Headshaking in horses: possible aetiopathogenesis suggested by the results of diagnostic tests and several treatment regimes used in 20 cases
Article first published online: 5 JAN 2010
2000 EVJ Ltd
Equine Veterinary Journal
Volume 32, Issue 3, pages 208–216, May 2000
How to Cite
Newton, S. A., Knottenbelt, D. C. and Eldridge, P. R. (2000), Headshaking in horses: possible aetiopathogenesis suggested by the results of diagnostic tests and several treatment regimes used in 20 cases. Equine Veterinary Journal, 32: 208–216. doi: 10.2746/042516400776563617
- Issue published online: 5 JAN 2010
- Article first published online: 5 JAN 2010
- Received for publication: 6.3.98 Accepted: 10.5.99
- trigeminal neuralgia;
Twenty mature horses with typical headshaking of 2 week-7 year duration were studied. Clinical examinations included radiography of the head and nasopharyngeal endoscopy. All were assessed at rest and at exercise, both before and after fitting an occlusive nasal mask, application of tinted contact lenses and the perineural anaesthesia of the infraorbital and posterior ethmoidal branches of the trigeminal nerve. Infraorbital anaesthesia had no effect in 6/7 cases but 11/17 (65%) cases showed a 90–100% improvement following posterior ethmoidal nerve anaesthesia. Tinted contact lenses had no apparent long-term benefit, although 2 cases showed a transient improvement. We found no other evidence to suggest a photic aetiology in the current series of cases. Treatment regimens based on the results of the diagnostic investigative methods included sclerosis of the posterior ethmoidal branch of the trigeminal nerve. This was effective in some cases but the benefits were temporary. Cyproheptadine alone was ineffective but the addition of carbamazepine resulted in 80–100% improvement in 80% of cases. Carbemazepine alone was effective in 88% of cases but results were unpredictable at predefined dose rates. The positive response to carbamazepine, combined with the clinical features is consistent with involvement of the trigeminal nerve, particularly the more proximal branches such as the posterior ethmoidal nerve.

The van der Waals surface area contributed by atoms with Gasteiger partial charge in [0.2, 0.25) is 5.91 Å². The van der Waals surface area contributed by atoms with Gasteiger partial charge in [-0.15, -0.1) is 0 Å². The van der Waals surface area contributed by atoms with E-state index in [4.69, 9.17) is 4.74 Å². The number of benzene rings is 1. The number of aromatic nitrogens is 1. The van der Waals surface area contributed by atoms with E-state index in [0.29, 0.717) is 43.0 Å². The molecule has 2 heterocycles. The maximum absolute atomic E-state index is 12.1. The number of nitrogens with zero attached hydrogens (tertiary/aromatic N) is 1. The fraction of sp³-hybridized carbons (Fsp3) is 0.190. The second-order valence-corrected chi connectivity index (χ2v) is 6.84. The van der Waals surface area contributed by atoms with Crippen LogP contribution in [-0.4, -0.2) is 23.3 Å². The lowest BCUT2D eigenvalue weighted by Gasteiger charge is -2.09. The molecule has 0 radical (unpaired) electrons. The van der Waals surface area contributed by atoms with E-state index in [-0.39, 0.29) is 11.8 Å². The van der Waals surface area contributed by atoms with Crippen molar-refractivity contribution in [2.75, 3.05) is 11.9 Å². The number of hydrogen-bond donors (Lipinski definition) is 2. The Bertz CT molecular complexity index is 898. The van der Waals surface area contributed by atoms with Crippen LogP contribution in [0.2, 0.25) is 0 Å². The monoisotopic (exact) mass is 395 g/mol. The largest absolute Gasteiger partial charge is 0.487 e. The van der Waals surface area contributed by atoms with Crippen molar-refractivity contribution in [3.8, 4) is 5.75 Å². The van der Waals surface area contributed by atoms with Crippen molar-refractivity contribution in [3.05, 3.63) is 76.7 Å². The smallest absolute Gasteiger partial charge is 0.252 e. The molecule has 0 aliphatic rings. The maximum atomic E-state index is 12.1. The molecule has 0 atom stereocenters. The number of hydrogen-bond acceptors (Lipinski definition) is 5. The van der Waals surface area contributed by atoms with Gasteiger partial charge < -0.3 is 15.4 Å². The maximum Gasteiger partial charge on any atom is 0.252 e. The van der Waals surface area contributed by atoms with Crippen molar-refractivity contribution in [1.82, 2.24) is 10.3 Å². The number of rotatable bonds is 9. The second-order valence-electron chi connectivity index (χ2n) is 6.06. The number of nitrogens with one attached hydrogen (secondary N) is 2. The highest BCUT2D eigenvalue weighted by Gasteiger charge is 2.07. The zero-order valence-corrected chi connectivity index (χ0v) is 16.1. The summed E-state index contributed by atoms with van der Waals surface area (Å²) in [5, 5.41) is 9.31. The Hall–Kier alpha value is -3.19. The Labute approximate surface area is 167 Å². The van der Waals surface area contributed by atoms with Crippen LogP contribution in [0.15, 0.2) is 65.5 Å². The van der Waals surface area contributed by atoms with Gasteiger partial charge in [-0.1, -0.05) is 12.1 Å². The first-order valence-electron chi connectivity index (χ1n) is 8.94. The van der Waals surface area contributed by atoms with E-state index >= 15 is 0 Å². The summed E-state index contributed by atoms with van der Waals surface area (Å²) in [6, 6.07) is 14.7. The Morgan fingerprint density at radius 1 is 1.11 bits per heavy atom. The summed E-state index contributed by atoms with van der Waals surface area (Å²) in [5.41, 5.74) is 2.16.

Headshaking has some clinical features in common with trigeminal neuralgia in humans. As a result of the findings detailed in this paper, we conclude that a trigeminal neuritis or neuralgia may be the basis of the underlying aetiopathology of equine headshaking. Initial observations of the positive response of headshakers to carbamazepine therapy is encouraging. However, future studies will include a more detailed investigation of dosages, duration of effectiveness (in some cases it appears short-lived) and other effects. In practice there is a realistic possibility of controlling but not curing headshaking with carbamazepine therapy at the present time. Other future investigations will include details of the functional anatomy of the trigeminal nerve and the role of the P2 myelin protein in headshaking and other neurological disease.